Friday, July 8, 2016

Don’t Drop My Babies

I know dropping fruit is part of the game.  I’ve always known that.  But that doesn’t mean I like it, or have to like it.  One of the first times I tasted Kerry’s wines, which was the 2005 Syrah, he asked me what I thought.  I said, “They’re okay.” I think he may have been a little offended.  Kerry being the devoted guy he is wanted to do it better the next vintage, so he called for a green drop of fruit, insisting the change needed to be made in the vineyard.  This means that while the fruit is on the vine, and still green (before veraison, or ripening), the crew goes through the vineyard blocks and drops fruit to facilitate concentration in the berries.  Well, I didn’t know how seriously Kerry was going to take my remarks.  I’d say he dropped anywhere from 50 to 55% of the fruit, between the “green drop” and an additional drop after ripening.

First time I saw all that fruit on the ground, a “green drop”, I about had a momentary meltdown—  Well, it was more than a meltdown, I think it lasted about a week.  I mean, my fruit, my babies, were just lying there.  On the ground!  All that kept going through my head was, “It costs money to drop the fruit, and all that fruit on the ground will never be made into wine to sell.” Look, I understand that this has to be done, but it was another hard lesson I had to not just learn but appreciate as a winery owner.  What a mean lesson, though.  A painful one.  It hurts to even talk about, I swear.  But I know, if I want the wine to have more structure, more character and persuasive power, then we need to drop fruit.  But just imagine, seeing a pile of fruit, about a foot tall, mounds all over the vineyard of fruit that was just cut off, just dropped.  Just sitting there.  Potential product, gone…  UGH!  See?  Just thinking about it bothers me…  My poor grapes!  My babies!  But, it needs to happen.  For the quality of the wine.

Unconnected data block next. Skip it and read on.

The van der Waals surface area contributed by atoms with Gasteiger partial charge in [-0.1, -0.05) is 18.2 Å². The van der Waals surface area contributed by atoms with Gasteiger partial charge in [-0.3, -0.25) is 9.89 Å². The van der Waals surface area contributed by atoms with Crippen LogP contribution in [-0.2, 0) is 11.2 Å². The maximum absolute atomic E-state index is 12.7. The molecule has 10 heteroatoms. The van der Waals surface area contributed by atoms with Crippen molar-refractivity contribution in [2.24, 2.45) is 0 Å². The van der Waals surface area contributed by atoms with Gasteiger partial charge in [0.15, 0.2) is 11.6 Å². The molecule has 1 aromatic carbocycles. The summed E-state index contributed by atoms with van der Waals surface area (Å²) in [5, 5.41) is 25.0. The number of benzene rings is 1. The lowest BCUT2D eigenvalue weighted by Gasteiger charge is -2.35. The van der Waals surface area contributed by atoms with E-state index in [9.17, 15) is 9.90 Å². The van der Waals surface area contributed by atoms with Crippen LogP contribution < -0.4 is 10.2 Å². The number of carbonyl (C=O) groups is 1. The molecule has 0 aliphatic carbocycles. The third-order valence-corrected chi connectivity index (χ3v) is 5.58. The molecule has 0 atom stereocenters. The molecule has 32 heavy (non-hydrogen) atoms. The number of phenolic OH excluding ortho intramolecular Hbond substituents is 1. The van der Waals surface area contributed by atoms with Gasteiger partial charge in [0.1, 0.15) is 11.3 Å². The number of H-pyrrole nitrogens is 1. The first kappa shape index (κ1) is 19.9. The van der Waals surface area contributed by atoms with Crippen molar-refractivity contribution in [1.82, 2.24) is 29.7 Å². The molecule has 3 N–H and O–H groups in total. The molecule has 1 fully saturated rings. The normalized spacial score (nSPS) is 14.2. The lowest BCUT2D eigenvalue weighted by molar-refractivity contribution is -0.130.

Walked the vineyards just this morning, and I enjoyed the peace, the in-tact picture I see.  I know it’ll change, and I know it has to change if Dutcher wines are to continue tasting as delicious as they are, as our winemaking team makes them.  It makes sense, it just hurts.  I mean, just imagine seeing all that fruit, just lying there…

Expect me to post a picture of the mounds later in the season.  Right now, the grapes are all there.  Together and so beautiful, untouched.  I know it’s coming, the green drop.  I know more or less when it’s going to happen.  Just don’t expect to see me around the winery.  And if you do see me on-property, I’ll be hiding in my office, so I don’t have to see those mini green mountains.  ‘Cause if I go out there, there’ll be a meltdown.  Ask my staff, no one wants that.

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